I took my skittish 2014 Thor Palazzo to Henderson's Line-Up to apply a couple of solutions (I couldn't afford ALL of their suggestions). The tech there explained that instability in big DP RVs is complex as others in this thread have pointed out already. One important factor is front to rear weight distribution. It should be close to 50/50, and I'll bet yours, like mine, is not, especially for DPs (diesel pushers). I had the safety steering components installed, and that made a HUGE improvement. I can actually correct my steering for crosswinds and changing road crown as those conditions vary while I am driving. I plan to have Henderson install Koni shocks and replace the standard 1.5" sway bars with 1.75" sway bars. Those two additions PLUS having some weight added to the front end to achieve 50/50 weight distribution will round out the whole solution. In the meantime, I really slow down when I encounter heavy winds from any direction!
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Old 06-18-2016, 01:42 AM   #38
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Brand: Thor Motor Coach
Model: Hurricane 27K
State: Nevada
Posts: 295
THOR #970
I called Ford Tech RV number and asked about changing the sway bar bolt holes. They told me the reason 2 holes are there is because motorhomes became bigger and taller and some manufacturers wanted the hole. They said using it is no problem. The thread of the CHF is 300 pages long or more, the only event I have read is someone had a swaybar link break on an older rig, it is not readily attributed to the CHF fix.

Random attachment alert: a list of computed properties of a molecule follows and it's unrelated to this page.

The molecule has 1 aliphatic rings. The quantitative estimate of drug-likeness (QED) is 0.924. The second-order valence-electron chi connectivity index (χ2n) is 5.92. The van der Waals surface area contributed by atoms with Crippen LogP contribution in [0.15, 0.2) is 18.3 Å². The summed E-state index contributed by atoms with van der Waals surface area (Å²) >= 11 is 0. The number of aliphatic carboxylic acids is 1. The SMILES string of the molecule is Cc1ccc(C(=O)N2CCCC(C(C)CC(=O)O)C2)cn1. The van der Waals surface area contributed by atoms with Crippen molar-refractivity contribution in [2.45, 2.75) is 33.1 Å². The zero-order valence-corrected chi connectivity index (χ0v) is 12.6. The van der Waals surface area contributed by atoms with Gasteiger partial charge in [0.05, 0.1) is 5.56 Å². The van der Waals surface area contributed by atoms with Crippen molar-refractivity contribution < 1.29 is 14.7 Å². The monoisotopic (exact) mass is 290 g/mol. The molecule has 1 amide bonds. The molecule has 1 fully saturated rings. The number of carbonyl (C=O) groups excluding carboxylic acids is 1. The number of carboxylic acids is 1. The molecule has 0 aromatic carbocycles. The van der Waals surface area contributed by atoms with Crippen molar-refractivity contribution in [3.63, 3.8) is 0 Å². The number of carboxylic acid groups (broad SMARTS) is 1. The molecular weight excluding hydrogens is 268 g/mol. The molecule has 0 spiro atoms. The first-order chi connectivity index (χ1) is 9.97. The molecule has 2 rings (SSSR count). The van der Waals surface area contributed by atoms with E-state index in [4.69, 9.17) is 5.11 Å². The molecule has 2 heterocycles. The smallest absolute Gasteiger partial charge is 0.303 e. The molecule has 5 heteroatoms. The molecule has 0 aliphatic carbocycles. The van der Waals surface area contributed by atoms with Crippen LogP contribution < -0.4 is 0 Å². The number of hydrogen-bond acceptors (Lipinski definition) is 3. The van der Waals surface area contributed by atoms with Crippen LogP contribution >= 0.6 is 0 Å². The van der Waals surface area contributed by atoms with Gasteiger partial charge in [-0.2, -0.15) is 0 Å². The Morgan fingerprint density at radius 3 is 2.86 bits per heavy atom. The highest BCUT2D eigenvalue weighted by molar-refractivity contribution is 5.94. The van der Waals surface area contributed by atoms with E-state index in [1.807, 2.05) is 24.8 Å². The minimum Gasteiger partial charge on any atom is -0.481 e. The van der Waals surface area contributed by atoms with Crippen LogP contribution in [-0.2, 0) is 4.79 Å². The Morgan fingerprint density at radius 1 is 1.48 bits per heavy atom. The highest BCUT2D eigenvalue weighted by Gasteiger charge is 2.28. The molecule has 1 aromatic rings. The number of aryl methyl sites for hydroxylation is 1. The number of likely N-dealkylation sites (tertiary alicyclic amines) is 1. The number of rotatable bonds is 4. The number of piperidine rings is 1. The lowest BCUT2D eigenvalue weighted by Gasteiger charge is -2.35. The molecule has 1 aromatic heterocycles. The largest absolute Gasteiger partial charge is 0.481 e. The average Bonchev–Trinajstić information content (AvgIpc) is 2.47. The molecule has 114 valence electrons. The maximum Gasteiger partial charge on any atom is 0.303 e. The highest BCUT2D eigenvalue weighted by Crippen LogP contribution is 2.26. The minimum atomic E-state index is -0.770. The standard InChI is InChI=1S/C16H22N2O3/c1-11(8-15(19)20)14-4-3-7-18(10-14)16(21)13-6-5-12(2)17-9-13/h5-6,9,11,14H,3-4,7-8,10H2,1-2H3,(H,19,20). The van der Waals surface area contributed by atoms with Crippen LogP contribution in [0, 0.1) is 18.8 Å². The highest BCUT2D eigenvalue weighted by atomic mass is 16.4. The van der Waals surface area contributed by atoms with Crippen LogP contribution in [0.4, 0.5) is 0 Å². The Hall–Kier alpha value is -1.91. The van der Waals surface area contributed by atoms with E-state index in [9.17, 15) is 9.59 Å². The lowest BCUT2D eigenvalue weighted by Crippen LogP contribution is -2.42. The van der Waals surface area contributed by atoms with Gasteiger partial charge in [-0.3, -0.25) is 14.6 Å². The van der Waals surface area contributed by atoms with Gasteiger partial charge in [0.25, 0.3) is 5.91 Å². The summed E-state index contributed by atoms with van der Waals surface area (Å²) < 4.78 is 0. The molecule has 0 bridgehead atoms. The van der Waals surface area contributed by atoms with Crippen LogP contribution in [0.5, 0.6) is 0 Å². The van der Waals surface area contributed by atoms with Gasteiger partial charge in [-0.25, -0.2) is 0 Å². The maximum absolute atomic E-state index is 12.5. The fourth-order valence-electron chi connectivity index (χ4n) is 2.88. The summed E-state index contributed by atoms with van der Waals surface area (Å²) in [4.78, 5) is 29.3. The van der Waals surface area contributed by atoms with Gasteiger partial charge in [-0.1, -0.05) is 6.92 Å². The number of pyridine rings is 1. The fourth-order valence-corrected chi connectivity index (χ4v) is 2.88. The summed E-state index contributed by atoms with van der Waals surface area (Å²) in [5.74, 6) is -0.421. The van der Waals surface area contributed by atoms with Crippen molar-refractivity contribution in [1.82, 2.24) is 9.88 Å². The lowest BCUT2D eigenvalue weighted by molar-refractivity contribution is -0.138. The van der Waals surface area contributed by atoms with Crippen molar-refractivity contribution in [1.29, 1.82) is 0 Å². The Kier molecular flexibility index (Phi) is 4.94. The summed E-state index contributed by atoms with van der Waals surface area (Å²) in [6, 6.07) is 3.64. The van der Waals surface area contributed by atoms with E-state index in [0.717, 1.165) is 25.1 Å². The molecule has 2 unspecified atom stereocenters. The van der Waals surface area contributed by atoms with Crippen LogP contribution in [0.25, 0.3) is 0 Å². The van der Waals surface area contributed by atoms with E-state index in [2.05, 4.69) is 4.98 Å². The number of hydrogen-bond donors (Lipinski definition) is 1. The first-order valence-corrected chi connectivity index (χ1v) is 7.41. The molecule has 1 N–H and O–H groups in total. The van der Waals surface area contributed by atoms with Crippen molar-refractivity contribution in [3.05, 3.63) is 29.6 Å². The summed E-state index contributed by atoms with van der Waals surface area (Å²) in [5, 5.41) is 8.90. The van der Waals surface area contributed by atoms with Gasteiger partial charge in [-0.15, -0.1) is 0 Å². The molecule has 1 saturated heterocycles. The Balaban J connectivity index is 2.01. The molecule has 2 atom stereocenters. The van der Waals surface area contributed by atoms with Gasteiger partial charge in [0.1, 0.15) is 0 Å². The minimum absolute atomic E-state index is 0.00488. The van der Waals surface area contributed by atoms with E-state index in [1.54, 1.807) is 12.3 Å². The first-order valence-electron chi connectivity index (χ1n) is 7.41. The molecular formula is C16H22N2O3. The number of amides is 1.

Quote:
Originally Posted by Phil Saran View Post
I just picked up my MH 34E Class A from Rush Ford in Commerce CO
they are a medium duty truck dealer and the only one in my area that
will work on MH's. It's too tall for all the normal car dealers to get into
their shops.

Earlier this year I had a Super-T-Steering stabilizer installed on the front
suspension while it was at Camping World for some warranty work.
I bought the stabilizer on line from PPL Motorhomes in Houston Texas
while they were having a internet sale. It helped some.

But I finally purchased a rear track bar setup from Brazels RV in Wash
State and had it installed this week at the Ford dealer.

Just from driving it the 30 ought miles home on the freeway I noticed
a improvement over not having the track bar.

I had asked about them doing the Cheap Repair deal to the sway bars
and their response was no not possible. What they said was there have
been reports of the sway bar links breaking in half after such a adjustment.

Anybody that has done the Cheap repair have any problems???

Also note that my MH weights in at about 17K, but it has the 22K rear
differential in it. With 19.5 tires.
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Old 06-18-2016, 01:13 PM   #39